Biospherics receives patent for a sugar substitute Beltsville company also planning to transfer rights to wastewater treatment technology.

April 09, 1991|By Michelle Singletary | Michelle Singletary,Evening Sun Staff

Biospherics announced that it has received a patent for producing a low-calorie sugar substitute and that it plans to transfer to a Houston-based company the rights to its patented technology for wastewater treatment.

Following the announcements yesterday, Biospherics stock closed at $6.50, up $1.50.

Biospherics, which is based in Beltsville, provides a broad range of environmental, health and information products and services to governmental agencies and private industry.

Called D-tagatose, Biospherics' new product is a variant of ordinary table sugar and has almost the same degree of sweetness, according to Lee Zehner, director of biotechnology programs at Biospherics.

D-tagatose's advantage is that it provides the same bulk as natural sugar, an important feature in baking.

Based on tests conducted by the company, the substitute does not help make fat but actually burns fat. It did not cause weight gain in test animals, Zehner said.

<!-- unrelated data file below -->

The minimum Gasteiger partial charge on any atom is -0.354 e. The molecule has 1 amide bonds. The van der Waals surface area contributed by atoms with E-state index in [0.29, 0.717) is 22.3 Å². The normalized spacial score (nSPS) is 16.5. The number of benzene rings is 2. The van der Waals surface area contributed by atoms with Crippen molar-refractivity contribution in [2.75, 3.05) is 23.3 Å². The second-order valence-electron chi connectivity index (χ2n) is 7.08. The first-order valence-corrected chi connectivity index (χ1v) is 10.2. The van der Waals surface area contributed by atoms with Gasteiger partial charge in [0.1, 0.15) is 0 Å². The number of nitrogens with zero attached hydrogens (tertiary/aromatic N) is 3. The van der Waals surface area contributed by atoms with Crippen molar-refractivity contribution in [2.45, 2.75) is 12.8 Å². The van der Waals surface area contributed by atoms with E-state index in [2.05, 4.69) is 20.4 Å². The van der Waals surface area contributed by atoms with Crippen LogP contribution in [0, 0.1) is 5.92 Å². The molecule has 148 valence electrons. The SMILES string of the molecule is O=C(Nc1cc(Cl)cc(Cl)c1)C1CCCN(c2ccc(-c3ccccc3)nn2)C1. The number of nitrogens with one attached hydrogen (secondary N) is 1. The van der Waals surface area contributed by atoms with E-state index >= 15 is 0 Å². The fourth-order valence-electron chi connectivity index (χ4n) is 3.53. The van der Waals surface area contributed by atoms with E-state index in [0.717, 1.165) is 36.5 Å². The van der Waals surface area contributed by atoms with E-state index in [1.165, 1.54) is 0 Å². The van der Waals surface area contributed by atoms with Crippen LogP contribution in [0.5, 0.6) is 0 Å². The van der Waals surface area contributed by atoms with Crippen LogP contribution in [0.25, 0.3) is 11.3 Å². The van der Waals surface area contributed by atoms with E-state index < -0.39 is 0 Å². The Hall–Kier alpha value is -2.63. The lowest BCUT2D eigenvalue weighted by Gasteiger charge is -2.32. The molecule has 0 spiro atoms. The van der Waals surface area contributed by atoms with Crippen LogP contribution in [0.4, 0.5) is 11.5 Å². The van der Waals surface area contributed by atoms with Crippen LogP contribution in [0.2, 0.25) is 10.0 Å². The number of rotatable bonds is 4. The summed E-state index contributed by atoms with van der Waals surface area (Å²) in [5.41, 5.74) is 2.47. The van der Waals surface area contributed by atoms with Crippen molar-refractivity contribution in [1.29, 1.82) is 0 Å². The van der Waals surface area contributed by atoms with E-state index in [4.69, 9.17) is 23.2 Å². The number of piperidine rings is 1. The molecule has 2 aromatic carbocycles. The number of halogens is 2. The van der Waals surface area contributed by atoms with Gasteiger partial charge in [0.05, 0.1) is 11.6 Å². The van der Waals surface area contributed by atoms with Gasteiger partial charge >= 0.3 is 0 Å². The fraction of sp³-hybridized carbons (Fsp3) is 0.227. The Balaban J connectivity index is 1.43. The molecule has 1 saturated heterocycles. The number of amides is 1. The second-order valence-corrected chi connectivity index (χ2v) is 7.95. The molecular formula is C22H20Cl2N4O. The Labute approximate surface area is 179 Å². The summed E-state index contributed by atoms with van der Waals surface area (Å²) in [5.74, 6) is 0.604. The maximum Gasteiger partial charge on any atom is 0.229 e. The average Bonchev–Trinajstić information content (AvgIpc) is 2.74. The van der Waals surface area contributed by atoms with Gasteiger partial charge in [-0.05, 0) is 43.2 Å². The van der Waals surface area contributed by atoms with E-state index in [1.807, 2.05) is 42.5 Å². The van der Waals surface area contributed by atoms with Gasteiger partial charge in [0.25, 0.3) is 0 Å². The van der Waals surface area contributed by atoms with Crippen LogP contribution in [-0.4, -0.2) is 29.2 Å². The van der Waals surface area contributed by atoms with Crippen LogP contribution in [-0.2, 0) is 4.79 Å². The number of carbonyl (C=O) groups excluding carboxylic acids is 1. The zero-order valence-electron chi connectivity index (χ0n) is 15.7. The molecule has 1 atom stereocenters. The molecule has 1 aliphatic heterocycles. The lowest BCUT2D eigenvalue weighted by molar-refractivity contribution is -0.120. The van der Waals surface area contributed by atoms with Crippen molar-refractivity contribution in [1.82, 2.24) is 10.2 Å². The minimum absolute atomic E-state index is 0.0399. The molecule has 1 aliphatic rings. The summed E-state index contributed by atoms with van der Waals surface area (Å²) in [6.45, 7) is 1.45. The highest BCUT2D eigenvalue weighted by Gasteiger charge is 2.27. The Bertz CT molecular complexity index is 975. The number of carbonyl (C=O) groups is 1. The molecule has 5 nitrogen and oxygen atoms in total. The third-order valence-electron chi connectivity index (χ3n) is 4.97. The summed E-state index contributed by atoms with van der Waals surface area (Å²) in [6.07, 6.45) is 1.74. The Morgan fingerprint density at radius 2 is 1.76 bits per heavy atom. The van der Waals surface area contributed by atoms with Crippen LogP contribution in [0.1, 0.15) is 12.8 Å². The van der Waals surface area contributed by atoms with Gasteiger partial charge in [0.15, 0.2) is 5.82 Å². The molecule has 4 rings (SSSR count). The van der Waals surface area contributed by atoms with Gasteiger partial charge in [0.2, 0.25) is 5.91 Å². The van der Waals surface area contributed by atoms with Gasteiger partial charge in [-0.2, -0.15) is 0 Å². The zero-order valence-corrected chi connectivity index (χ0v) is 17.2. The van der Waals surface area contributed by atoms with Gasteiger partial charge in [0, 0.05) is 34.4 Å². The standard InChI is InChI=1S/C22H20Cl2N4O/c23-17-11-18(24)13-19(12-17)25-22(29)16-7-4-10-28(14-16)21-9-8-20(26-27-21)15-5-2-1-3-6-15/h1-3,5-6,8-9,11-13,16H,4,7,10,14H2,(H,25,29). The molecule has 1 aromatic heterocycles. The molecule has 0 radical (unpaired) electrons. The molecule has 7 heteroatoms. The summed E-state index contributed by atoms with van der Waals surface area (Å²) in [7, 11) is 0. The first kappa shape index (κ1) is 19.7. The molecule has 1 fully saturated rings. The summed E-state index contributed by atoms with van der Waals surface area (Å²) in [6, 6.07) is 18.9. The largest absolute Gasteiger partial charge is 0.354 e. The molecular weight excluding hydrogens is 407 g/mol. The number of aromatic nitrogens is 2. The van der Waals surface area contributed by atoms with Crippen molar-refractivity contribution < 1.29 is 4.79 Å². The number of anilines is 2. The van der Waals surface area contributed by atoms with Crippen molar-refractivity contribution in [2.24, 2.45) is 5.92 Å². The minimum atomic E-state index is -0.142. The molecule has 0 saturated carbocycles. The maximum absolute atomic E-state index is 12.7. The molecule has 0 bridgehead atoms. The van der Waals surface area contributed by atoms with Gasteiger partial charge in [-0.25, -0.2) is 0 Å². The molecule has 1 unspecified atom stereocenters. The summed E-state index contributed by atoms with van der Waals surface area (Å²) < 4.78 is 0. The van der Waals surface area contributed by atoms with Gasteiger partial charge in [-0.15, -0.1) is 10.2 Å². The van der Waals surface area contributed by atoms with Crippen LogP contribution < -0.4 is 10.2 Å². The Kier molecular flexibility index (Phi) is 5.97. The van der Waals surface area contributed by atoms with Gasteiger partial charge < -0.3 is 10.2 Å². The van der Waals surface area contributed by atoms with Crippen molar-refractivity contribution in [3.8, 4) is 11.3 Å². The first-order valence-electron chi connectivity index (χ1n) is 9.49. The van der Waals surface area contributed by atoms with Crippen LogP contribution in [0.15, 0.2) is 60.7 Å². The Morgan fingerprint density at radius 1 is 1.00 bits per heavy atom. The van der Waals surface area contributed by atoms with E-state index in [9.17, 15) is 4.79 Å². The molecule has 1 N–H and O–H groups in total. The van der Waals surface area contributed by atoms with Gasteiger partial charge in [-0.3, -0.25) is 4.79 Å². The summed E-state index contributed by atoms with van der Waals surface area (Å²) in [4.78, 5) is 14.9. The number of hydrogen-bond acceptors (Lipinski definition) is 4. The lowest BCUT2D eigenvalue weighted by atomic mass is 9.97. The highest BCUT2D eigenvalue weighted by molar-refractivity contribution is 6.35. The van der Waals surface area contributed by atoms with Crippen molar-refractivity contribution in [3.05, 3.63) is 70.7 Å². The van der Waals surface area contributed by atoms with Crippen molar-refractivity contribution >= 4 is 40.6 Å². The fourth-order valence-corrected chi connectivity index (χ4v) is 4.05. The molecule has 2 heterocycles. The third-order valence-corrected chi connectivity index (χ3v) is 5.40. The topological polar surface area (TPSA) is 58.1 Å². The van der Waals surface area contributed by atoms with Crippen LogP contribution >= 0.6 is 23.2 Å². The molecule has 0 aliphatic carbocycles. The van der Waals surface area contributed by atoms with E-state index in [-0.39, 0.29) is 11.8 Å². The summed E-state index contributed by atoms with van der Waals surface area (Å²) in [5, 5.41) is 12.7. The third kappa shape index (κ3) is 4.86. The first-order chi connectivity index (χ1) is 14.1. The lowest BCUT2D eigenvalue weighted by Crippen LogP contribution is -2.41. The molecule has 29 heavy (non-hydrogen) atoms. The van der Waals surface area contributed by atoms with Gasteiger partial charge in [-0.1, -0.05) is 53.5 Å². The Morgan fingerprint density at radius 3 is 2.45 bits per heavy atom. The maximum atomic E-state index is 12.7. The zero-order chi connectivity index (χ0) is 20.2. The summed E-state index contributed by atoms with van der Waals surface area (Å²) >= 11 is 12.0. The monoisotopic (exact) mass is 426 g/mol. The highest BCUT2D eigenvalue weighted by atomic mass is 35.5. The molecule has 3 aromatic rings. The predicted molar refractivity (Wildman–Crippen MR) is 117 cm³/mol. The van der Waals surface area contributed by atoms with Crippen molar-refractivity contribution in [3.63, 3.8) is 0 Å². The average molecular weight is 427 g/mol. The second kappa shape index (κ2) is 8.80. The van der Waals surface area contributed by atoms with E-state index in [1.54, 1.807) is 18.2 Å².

If approved by the federal government, D-tagatose might become commercially available in five years, he said.

The patented production process of D-tagatose involves the use of whey, a byproduct of cheese production. Whey is a source of sugar called lactose or milk sugar. Milk sugar can be converted to D-galactose. It is the D-galactose that Biospherics converts to tagatose.

Zehner said D-tagatose is already found in the food chain in heat-treated and fermented dairy products like yogurt.

In the announcement on its wastewater treatment, Biospherics said it signed a letter of intent to convey to TETRA Technologies Inc. the patented technology for the removal of nutrient pollutants from municipal wastewater.

Under terms of the agreement, Biospherics will receive cash payments and royalties on sales made by TETRA through the year 2007. Other terms of the arrangement were not disclosed.

It is too early to say how much revenue D-tagatose might bring to the company, although such a substitute should have wide market appeal to large food companies, Zehner said. It could also be sold as a table-top sweetener.

The production of D-tagatose should be cheap enough to compete with high-intensity sweeteners that need bulking agents, according Zehner.

Zehner said the company will need about $15 million in initial investment over the next five years to get its sugar substitute product through the Food and Drug Administration approval process.

Baltimore Sun Articles
Please note the green-lined linked article text has been applied commercially without any involvement from our newsroom editors, reporters or any other editorial staff.